For years now, the BLM organization has been pressured to be more transparent. People have been curious about how and from whom the group gets donations and where that money is being spent. Finally, in an exclusive to the Associated Press, the Black Lives Matter Global Network Foundation has released the numbers – but not all the information requested. “This marks the first time in the movement’s nearly eight-year history that BLM leaders have revealed a detailed look at their finances,” the AP said.
After the death of George Floyd at the hands of a police officer in May 2020, monetary donations started flooding into the organization – an amazing $90 million estimated for just last year. And the new financial report has some members scratching their heads and wondering even more where all the money has gone.
Pre-George Floyd Contributions and Spending
The Global Network spent millions on “consultants, travel and compensation for its staff from July 2017 through June 2019, according to audited financial statements from its fiscal sponsor, Thousand Currents.” Apparently, only about 6% of the organization’s spending during those years went to outside organizations, including its independent affiliated chapters.
Broken down even more, during the 2017, 2018, and 2019 fiscal years the national BLM organization spent:
- $899,000 on travel.
- $1.6 million on consulting.
- $2.1 million on personal costs.
- $328,000 in grants to outside organizations (which represents 6% of its total spending).
The AP said that tensions continued to rise within the organization as members tried to discover and understand how the fundraising money was being utilized. It caused “longstanding tensions to boil over between some of the movement’s grassroots organizers and national leaders,” the outlet reported. Some leaders, it continued, came forward with “grievances about financial transparency, decision-making and accountability.”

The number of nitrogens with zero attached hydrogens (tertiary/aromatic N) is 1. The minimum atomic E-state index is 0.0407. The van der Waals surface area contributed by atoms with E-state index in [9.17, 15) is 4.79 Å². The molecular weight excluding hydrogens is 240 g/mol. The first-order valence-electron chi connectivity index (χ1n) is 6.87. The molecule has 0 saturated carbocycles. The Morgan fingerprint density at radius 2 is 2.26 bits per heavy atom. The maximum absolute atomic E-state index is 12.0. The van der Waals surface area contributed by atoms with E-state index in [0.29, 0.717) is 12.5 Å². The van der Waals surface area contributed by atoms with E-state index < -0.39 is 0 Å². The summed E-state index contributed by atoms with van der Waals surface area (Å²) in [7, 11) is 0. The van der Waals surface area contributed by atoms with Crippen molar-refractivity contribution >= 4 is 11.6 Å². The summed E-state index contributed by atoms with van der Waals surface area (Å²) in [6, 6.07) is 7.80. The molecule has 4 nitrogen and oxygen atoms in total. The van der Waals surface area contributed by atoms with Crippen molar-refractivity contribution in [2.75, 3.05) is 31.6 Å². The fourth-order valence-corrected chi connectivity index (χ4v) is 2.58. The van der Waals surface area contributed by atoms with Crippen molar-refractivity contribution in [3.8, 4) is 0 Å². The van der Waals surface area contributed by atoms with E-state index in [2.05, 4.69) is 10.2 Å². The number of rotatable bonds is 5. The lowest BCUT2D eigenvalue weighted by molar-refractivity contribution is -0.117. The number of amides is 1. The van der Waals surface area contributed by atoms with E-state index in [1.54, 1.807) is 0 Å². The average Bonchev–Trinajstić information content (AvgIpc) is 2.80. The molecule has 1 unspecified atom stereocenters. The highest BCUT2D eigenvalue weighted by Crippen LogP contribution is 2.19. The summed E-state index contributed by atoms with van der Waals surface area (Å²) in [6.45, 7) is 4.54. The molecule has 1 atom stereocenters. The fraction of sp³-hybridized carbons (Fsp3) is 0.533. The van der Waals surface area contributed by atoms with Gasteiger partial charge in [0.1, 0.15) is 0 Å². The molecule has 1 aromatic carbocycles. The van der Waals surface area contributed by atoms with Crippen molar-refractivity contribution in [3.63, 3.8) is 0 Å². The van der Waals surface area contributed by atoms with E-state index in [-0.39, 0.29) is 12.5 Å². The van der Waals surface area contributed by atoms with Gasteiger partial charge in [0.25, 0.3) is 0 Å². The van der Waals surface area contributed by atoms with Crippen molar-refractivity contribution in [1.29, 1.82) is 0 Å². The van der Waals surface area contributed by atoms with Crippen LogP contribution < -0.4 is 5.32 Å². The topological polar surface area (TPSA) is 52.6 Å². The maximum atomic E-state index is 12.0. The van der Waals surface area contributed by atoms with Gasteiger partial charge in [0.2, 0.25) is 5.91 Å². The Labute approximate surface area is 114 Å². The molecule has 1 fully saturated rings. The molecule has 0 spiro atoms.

However, Kailee Scales, the managing director of the BLM Global Network, argued that the financial report doesn’t tell it all:
“The numbers you have for the prior years do not reflect, for example, the in kind support for chapters and fundraising directed to chapters and programmatic assistance to chapters, that would not show up as direct grants on the audited financials. That work was carried out by employees and consultants to BLM.”
Ashley Yates, a former activist for the BLM movement who met with President Barack Obama in 2014 after the death of Michael Brown, left the organization because of a lack of transparency around funding. “I had concerns since the donations started rolling in from day one and I asked each of the co-founders individually what happened to all the money several times,” she tweeted in January 2019. “Each time I got the run around, outright dismissed.”
Black Lives Matter Cincinnati (BLMC) changed its name in March 2018, claiming the national group had “perverted” the brand. “BLMC has never been a chapter of that organization or partisan of its politics because, even at the onset of us establishing our name as BLMC, we recognized that our idea of the type of movement necessary to win black liberation was at odds with the national body and it’s [sic] directive,” the group said in a statement at the time. The Cincinnati faction continued: